Keep everything in its original container. Are you carrying medication in a daily dose container or doubled up in one bottle to save space? Beware that these strategies are red flags for security officials. Be sure to keep everything in its clearly labelled, original packaging — even supplements.

Bring extra. You never know if you’ll be delayed and if your medication will be available at your destination. Medications with the same or similar sounding names can contain different ingredients and may not be as effective or safe. Experts recommend packing at least a few days worth of medication, just in case.

However, don’t try to take too much — countries have import limits too. In many cases, you can bring a month’s supply without needing a special permit. (Your embassy can advise you.)

Pack essentials in your carry on bag. Checked luggage can be lost or stolen — and you don’t want your medications to meet the same fate. Experts say to keep your supply with you and pack a back-up in your checked baggage if you feel it’s necessary.

Look into security regulations. Want to fly with a tube of cream, gel or liquids that exceed the 100 mL (3.4 oz) rule? Don’t worry — “medically necessary” liquids, gels and aerosols are exceptions. Be sure to pack them separately and declare them at security check points. Your bags may require additional screening, and don’t forget your documentation!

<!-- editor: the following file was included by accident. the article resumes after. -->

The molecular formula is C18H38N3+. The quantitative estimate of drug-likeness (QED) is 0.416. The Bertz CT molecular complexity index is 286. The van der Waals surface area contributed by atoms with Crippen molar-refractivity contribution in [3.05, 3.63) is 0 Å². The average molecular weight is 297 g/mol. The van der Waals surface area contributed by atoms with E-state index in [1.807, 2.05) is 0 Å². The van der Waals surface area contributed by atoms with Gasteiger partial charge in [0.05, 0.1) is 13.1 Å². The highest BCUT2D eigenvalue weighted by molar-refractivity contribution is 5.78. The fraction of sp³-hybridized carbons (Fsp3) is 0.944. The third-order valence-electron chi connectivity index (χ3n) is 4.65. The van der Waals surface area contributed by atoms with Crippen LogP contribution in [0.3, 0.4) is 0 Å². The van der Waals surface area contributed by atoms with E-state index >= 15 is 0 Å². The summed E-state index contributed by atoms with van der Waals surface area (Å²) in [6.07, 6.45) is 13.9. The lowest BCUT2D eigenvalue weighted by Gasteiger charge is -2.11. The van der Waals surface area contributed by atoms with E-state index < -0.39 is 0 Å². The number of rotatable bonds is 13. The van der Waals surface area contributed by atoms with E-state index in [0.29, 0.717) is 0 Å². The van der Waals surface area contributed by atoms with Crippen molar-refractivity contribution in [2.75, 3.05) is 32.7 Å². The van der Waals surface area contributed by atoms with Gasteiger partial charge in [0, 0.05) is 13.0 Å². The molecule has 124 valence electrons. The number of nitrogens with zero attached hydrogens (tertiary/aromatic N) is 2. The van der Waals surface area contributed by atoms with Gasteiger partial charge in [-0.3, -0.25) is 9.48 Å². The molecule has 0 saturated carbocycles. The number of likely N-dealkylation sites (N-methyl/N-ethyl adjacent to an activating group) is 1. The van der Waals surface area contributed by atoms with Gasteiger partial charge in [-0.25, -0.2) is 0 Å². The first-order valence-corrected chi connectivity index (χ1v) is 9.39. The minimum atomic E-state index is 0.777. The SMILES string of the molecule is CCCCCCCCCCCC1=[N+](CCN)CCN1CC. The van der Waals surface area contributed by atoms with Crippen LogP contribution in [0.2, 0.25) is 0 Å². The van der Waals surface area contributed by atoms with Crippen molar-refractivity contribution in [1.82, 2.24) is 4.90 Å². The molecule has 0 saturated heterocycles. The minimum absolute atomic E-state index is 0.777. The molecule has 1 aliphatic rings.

What about syringes and biojectors? They’re permitted in carry on bags provided the safety guards are on, you have the medication with you, everything is properly labelled and you have the proper documentation.  The Canadian Air Transport Security Authority has a full list of What to Pack (see the Medical section.)

Request special screening. If you’re worried about your medications and devices going through an x-ray machine, you can request a visual screening at some airports. Be sure to ask before the screening process starts, and be ready to unpack, handle and repack your items. (About.com explains the process in How to Take Medication through Airport Security.)

Inform your airline. You can travel with medical equipment such as medical oxygen or battery-powered equipment. It’s the traveller’s responsibility to let the airline know at least 48-72 hours in advance, depending on the destination.

Take note that you’ll need to arrive at the airport extra early, and you may be required to have a companion with you if you can’t manage your medications or equipment on your own.